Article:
Your trip to Belgium is incomplete without Belgian chocolate; some of the famous brands include Godiva, Guylian and others. I suggest that you try out some local boutiques selling locally made chocolate.
Waffle is a street snack in Belgium and you can relish it throughout the country. Choice for toppings is endless- from strawberries to chocolate syrup to powdered sugar.
My favorite beers are from Belgium. You will find the traditional malted barley beer, but a must try are the flavored beers. Are you up for a coconut beer or cherry beer? J there are a lot of local pubs and breweries around Belgium. Let’s raise a toast to the age old brewing culture!
Mussels is one of the favorite sea-food for Belgians and tourists alike.
Top Things to See and Do
Brussels is the melting pot of Europe. You will get a sneak-peak into what other countries in Europe have for you. French and Dutch are the two languages that are spoken here; majority of the young population also speak English fluently.
Grand Place area is the main attraction, and it has a lot of museums too. Manneken Pis statue, statue of a boy urinating in a pool, is in one of the lanes in Grand Place area. If you’re lucky, you might find him dressed in one of the thousand dresses that Belgian have created for him. Jeanneke Pis was created for gender equality; it is worth checking out too. You may shop around in the Grote Markt area as it is close to Grand Place.
Atomium is an iconic structure in Brussels and a must visit. Apart from a few exhibitions that run there, Atomium gives a bird’s eye view of the city. Palais de Justice and Palais Royale are worth exploring and the entry is for free. Basilica Koekelberg is the 5th largest church and has intricate designs.
There is a plethora of museums in Brussels- from Royal Museums of Fine Arts of Belgium to Natural Sciences Museum of Belgium to Horta Museum; Belgian Comic Strip Center is an interesting place to spend an afternoon. Beer museum in Grand Place area will tell you all about beer making, but please know that it is an extremely small place.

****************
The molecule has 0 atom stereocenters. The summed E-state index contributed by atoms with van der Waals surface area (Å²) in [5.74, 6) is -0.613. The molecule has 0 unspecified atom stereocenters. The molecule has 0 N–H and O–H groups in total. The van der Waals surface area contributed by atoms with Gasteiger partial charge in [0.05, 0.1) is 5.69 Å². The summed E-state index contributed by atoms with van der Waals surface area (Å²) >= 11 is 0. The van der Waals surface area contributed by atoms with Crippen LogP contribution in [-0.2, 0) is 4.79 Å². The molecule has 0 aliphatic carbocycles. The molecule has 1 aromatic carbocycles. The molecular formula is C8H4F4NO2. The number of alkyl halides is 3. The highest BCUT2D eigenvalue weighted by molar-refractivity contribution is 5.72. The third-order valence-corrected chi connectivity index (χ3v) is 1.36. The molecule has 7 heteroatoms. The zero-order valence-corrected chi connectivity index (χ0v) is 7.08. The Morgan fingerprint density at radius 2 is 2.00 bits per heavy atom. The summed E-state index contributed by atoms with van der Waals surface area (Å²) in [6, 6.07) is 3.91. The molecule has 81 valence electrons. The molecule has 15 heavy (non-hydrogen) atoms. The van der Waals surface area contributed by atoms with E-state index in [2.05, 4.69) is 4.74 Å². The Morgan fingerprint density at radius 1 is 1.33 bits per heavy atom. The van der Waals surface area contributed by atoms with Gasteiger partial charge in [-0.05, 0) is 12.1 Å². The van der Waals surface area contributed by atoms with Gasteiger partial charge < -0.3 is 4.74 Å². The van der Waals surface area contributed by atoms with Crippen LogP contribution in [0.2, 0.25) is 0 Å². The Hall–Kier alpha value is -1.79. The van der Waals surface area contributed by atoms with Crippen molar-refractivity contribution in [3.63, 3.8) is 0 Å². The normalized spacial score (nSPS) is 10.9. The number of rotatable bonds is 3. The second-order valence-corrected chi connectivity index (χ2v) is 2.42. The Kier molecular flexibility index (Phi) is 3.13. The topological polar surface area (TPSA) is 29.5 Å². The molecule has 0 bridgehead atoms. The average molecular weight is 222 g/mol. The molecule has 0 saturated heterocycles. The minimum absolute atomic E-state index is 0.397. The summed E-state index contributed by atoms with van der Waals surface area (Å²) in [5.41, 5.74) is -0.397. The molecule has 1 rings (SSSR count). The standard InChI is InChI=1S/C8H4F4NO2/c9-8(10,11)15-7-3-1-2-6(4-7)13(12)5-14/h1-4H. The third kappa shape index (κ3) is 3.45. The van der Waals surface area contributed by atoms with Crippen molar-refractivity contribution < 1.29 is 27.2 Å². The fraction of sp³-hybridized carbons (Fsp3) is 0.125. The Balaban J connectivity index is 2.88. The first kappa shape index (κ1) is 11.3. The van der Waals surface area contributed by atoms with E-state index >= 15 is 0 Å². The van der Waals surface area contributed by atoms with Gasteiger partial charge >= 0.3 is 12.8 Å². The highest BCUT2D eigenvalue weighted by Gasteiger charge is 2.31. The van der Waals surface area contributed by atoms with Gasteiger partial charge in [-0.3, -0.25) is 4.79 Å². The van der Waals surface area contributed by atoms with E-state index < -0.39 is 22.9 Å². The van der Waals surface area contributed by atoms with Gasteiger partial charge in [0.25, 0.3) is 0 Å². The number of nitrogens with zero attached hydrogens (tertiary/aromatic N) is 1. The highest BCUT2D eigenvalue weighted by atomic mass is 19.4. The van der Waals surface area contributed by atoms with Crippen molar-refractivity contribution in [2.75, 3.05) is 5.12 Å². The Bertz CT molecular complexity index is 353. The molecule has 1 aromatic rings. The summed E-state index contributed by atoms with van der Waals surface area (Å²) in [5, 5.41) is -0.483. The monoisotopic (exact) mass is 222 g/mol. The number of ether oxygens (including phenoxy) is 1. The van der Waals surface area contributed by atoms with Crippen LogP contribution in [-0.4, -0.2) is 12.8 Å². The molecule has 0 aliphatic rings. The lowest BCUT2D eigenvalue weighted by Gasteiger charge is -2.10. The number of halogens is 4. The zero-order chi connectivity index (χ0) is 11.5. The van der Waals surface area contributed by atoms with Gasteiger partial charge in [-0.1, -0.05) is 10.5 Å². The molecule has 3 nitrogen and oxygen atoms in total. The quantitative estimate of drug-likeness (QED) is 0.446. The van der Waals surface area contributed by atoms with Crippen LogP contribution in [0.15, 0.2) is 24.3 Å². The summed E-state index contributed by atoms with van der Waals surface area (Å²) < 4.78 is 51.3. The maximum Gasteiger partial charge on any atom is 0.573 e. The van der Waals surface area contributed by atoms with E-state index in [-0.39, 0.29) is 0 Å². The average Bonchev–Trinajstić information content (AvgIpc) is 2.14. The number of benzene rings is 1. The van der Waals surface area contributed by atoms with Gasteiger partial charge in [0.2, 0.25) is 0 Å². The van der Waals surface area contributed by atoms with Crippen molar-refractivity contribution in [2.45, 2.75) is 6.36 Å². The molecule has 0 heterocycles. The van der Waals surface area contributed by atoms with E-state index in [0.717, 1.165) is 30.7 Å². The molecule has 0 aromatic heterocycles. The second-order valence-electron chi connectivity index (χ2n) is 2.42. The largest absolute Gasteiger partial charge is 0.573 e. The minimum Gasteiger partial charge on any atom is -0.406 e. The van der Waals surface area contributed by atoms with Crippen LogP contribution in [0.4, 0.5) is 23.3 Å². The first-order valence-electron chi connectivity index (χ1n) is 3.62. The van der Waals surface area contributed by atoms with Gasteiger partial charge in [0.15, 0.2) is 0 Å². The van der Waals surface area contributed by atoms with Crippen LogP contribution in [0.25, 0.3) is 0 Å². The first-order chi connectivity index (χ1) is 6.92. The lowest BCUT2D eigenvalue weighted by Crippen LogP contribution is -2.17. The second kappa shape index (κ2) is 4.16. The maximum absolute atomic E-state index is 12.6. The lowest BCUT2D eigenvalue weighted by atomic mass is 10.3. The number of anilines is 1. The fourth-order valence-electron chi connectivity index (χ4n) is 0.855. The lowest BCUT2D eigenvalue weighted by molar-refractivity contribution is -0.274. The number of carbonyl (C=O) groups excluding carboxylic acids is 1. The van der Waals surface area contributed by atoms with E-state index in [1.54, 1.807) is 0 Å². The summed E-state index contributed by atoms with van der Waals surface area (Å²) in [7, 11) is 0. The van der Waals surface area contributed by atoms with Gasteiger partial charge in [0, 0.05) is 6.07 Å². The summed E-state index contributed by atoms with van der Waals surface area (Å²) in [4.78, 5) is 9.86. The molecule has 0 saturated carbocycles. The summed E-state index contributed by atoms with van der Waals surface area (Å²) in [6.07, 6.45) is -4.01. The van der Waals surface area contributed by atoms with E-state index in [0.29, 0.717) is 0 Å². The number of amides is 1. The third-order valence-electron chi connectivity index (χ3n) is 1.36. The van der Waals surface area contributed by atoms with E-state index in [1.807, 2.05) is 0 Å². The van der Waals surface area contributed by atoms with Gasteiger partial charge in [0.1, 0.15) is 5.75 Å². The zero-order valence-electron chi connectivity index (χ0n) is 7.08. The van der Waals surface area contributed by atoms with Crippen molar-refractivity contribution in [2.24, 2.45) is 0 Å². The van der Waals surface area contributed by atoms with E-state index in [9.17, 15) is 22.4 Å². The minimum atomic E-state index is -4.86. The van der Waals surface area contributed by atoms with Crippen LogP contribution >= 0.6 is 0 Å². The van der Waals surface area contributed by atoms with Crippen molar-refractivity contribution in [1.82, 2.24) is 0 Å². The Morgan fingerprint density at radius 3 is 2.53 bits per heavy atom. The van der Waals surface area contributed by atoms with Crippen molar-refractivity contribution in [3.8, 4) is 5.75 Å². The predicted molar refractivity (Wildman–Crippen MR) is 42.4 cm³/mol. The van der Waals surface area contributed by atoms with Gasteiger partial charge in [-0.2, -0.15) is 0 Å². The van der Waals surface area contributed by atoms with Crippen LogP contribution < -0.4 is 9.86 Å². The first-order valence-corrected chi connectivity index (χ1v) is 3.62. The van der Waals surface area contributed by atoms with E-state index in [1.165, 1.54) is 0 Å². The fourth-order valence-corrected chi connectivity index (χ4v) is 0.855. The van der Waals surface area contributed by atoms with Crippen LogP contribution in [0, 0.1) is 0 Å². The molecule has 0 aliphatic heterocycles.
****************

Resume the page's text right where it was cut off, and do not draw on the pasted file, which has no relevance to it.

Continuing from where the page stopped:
Around 55 kilometers north of Brussels, Antwerp is one of the best options for a day trip. Antwerp is a major hub for diamond trade; more than 80% of rough cut diamonds of the world pass through Antwerp.
In old days, Antwerp port used to be an important trading center for Europe an Asia. You can take a bus or the train from Brussels to Antwerp. Antwerp is well connected to other major European cities by road and by air.
Within Antwerp, most of the places can be discovered on foot; you may choose to buy a day pass that will let you ride trams, buses and trains for the whole day.
The central station is an iconic building and worth a visit if you do not plan to arrive here by train. Other historical buildings are Cathedral of Our Lady and Saint Paul’s Church. Rubenshuis and Museum Plantin-Moretus are intriguing places to know about the artist Ruben and the history of printing press.
Your journey is incomplete without walking around the Diamond District; it is also the center of Jewish community; however, the Indian influence is on the rise. Although you might be tempted to buy a diamond from Antwerp, please be aware of the touristy traps. The old diamond museum is apparently closed now; check out Diva, a new Diamond museum, instead if you want to learn more about diamonds.
If historical places excite you, Ghent is the place for you. You get a feel of late medieval times with its churches and other architectures. Ghent is a half an hour drive from Brussels and is easily accessible from other cities in Belgium too. Ghent can be discovered on foot, once you are in the central area of the city. From the central station, you can take the tram; it is a 10-15 minutes ride to the center of Ghent.
To get an aerial view, go up the upper gallery of Belfry. Some of the worth visiting churches are Sint- Baafskathedraal, Het Gravensteen and Sint- Niklaaskerk. To get a panoramic view, head over to St. Michale’s Bridge (Sint- Michielshelling).
You can also take a canal cruise in Ghent; remember to book it in advance during summmer. There is a huge young crowd in Ghent as it has the popular Ghent University.
Bruges is one of the most well-preserved coastal city in Europe; the cobblestone paths make it a perfect place to walk around on a sunny day. Finding a sunny day is a challenge, even during summers as the weather in Bruges is more like Irish weather- it can rain any day and at any time.
It is a 50 minutes journey from Brussels and trains run every 30 minutes. Once you are in the city center, you can saunter around this historical city. You might think that Amsterdam is the city with most number of bicycles, but you will be pleasantly surprised that one of the best ways to discover the neighboring places in Bruges. You can choose from a lot of bike rental companies.